Plenary storytelling at the agrifood chain toolkit conference on livestock and fish value chains in East Africa held at Kampala, Uganda on 9-11 September 2013 (photo credit: ILRI/Megapix).
The International Livestock Research Institute (ILRI) organized the first Agrifood Chain Toolkit Conference in Kampala from 9 to 11 September 2013. The objective of the meeting was to gather researchers of value chains and practitioners developing value chains in the field so as to foster feedback from the practitioners on the analysis tools developed by researchers.
The meeting also meant to raise the awareness of practitioners on analytical tools available that could help solve their problems of value chain field development.
This whole initiative was undertaken to contribute to the Value Chain Clearinghouse activity of the CGIAR Research Program on Policies, Institutions and Markets. This first conference was focused on livestock and fish chains so as to tap on ILRI’s expertise and partners within the CGIAR Research Program on Livestock and Fish.
As one of the organizers of the event, I would like to reflect on it with the viewpoint of a value chain researcher. I also reflected on the lessons I learned from the conference with a livestock and fish value chain developer’s viewpoint. Short videos are also available showcasing the reflections of the conference participants and of the organizers.
The concept of an Agrifood Chain Toolkit Conference is built around 'No PowerPoint'. This is meant to foster interaction between participants. This can seem a bit off-putting for researchers who are used to presenting their work under this widespread format.
However, as the editor of the conference coordinating the review of contributions submitted, I was very clear that contributors had to find an alternative way of presenting their work. Many researchers opted for posters instead.
Our ILRI facilitator Ewen Le Borgne made a wonderful job of getting everybody involved into discussions through a series of various activities. After the usual icebreaker to let all 58 participants have an idea of who else was in the room, we heard two stories in plenary.
The first was told by a value chain practitioner on the problems he had faced developing dairy value chains in Zimbabwe. The second was beamed live from Nairobi with my colleague Hikuepi (Epi) Katjiuongua telling us about the development and adaptation of the Livestock and Fish Value Chain Toolkit.
We then gave the opportunity to value chain researchers in the room to present their tools and methods for value chain analysis to the rest of the participants through a mini-sharefair.
All presenters had a corner in the room where they could present and discuss their work with other participants who would roam through the room according to their interest. This part of the meeting did not work quite well.
Perhaps because the main interest of the participants at that time of the day was to enjoy morning tea and snacks. Those were served outside the conference room despite our specification to the venue staff to serve those within the room. Understandably, some of the researchers felt a bit frustrated to see their work was attracting less interest than tea and snacks.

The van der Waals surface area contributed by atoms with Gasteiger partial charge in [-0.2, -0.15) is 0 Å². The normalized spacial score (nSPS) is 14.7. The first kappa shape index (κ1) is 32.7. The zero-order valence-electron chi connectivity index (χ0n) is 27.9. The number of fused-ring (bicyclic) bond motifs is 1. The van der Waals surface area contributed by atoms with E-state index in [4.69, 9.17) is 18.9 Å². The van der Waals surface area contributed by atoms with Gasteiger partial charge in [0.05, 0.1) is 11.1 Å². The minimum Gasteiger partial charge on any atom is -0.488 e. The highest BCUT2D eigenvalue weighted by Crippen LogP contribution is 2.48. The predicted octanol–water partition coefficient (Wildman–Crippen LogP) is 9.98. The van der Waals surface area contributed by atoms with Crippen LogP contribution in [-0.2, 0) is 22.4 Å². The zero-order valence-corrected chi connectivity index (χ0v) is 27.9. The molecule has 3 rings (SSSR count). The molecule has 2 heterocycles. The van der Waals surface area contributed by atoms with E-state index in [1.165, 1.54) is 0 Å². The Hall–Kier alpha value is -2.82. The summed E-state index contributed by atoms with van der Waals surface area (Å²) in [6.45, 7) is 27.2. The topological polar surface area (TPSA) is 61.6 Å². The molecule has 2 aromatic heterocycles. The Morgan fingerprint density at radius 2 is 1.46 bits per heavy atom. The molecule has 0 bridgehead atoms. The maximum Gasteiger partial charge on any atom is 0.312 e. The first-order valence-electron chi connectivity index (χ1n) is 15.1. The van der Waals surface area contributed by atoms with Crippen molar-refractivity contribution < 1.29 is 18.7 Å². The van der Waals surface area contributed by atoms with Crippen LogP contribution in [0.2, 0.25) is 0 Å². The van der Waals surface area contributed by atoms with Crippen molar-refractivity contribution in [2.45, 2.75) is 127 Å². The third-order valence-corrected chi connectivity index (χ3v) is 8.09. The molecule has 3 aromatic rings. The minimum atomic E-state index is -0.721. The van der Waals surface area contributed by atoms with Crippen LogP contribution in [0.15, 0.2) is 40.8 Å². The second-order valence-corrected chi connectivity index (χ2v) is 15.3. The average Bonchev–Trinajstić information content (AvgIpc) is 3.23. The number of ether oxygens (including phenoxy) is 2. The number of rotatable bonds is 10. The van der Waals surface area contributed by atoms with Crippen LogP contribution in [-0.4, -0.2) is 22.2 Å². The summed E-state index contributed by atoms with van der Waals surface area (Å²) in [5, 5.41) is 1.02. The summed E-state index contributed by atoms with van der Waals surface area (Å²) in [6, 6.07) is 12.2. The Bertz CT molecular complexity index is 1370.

The rest of the first day was used to learn from the experiences of value chain practitioners: their stories allowed the researchers to get a better grasp of the problems they were facing to develop value chains in the field.
On the second day, all participants divided into five small groups to go visit five different value chains: two pig value chains, two dairy value chains and one farmed fish value chain.
This allowed value chain researchers to get an even closer understanding of the problems faced by value chain practitioners. It was also an opportunity to undertake quick-field testing of some of the questionnaire tools ILRI had developed in its Livestock and Fish Value Chain Toolkit.
On the third and final day of the conference, the researchers were now better aware of all the different problems faced by value chain practitioners who were also participating in the conference.
So Ewen and I gave the researchers another chance to market their value chain analysis tools and methods knowing the types of issues that had been discussed on the first day and the real-life problems encountered during the field visits.
A second iteration of the mini-sharefair on value chain tools and methods followed. This one was a greater success because the researchers had been able to customize their marketing pitch to attract visitors to their display using the language and keywords that they had heard being used by the value chain practitioners, and by mentioning that their methods and tools could actually contribute to solving some of the real-life problems they had heard and seen during the past two days.
The interactions between researchers and practitioners were then very lively with several practitioners coming one after the other to see researchers who had tools that could help solve their problems.
There were many expressions of interest to use some of these tools in new contexts through research-for-development projects still to be constructed. Most fulfilling, I heard many value chain practitioners saying they could use some of the tools themselves if those were made available to them and would report back on how they were used and the difficulties faced to adapt them to their own context.
This strong interaction and feedback process between value chain researchers and value chain practitioners was exactly what the Agrifood Chain Toolkit Conference was meant to foster. More such conferences will follow focusing on other commodities in other regions.
To stay informed about future events, register to the Agrifood chain toolkit online discussion group.
Jo Cadilhon, Senior Agro-economist, Policy, Trade and Value Chains Program, ILRI